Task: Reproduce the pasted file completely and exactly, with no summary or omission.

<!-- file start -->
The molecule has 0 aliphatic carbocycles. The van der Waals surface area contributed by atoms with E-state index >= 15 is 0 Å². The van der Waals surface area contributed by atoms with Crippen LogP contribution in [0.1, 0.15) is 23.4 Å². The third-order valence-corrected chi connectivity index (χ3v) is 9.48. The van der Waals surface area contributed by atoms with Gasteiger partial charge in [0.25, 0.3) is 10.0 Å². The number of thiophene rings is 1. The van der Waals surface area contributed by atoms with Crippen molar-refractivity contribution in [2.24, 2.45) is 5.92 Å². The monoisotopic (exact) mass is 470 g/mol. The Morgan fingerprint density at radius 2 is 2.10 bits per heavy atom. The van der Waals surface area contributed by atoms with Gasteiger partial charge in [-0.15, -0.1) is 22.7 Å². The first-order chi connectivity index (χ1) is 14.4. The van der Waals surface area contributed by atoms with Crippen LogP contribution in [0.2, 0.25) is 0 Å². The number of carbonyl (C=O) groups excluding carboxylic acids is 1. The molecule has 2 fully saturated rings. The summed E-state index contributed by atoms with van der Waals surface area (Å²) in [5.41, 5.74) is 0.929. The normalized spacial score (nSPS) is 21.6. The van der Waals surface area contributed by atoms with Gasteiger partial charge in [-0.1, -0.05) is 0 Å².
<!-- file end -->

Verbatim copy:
The molecule has 0 aliphatic carbocycles. The van der Waals surface area contributed by atoms with E-state index >= 15 is 0 Å². The van der Waals surface area contributed by atoms with Crippen LogP contribution in [0.1, 0.15) is 23.4 Å². The third-order valence-corrected chi connectivity index (χ3v) is 9.48. The van der Waals surface area contributed by atoms with Gasteiger partial charge in [0.25, 0.3) is 10.0 Å². The number of thiophene rings is 1. The van der Waals surface area contributed by atoms with Crippen molar-refractivity contribution in [2.24, 2.45) is 5.92 Å². The monoisotopic (exact) mass is 470 g/mol. The Morgan fingerprint density at radius 2 is 2.10 bits per heavy atom. The van der Waals surface area contributed by atoms with Gasteiger partial charge in [-0.15, -0.1) is 22.7 Å². The first-order chi connectivity index (χ1) is 14.4. The van der Waals surface area contributed by atoms with Crippen LogP contribution in [0.2, 0.25) is 0 Å². The number of carbonyl (C=O) groups excluding carboxylic acids is 1. The molecule has 2 fully saturated rings. The summed E-state index contributed by atoms with van der Waals surface area (Å²) in [5.41, 5.74) is 0.929. The normalized spacial score (nSPS) is 21.6. The van der Waals surface area contributed by atoms with Gasteiger partial charge in [-0.1, -0.05) is 0 Å².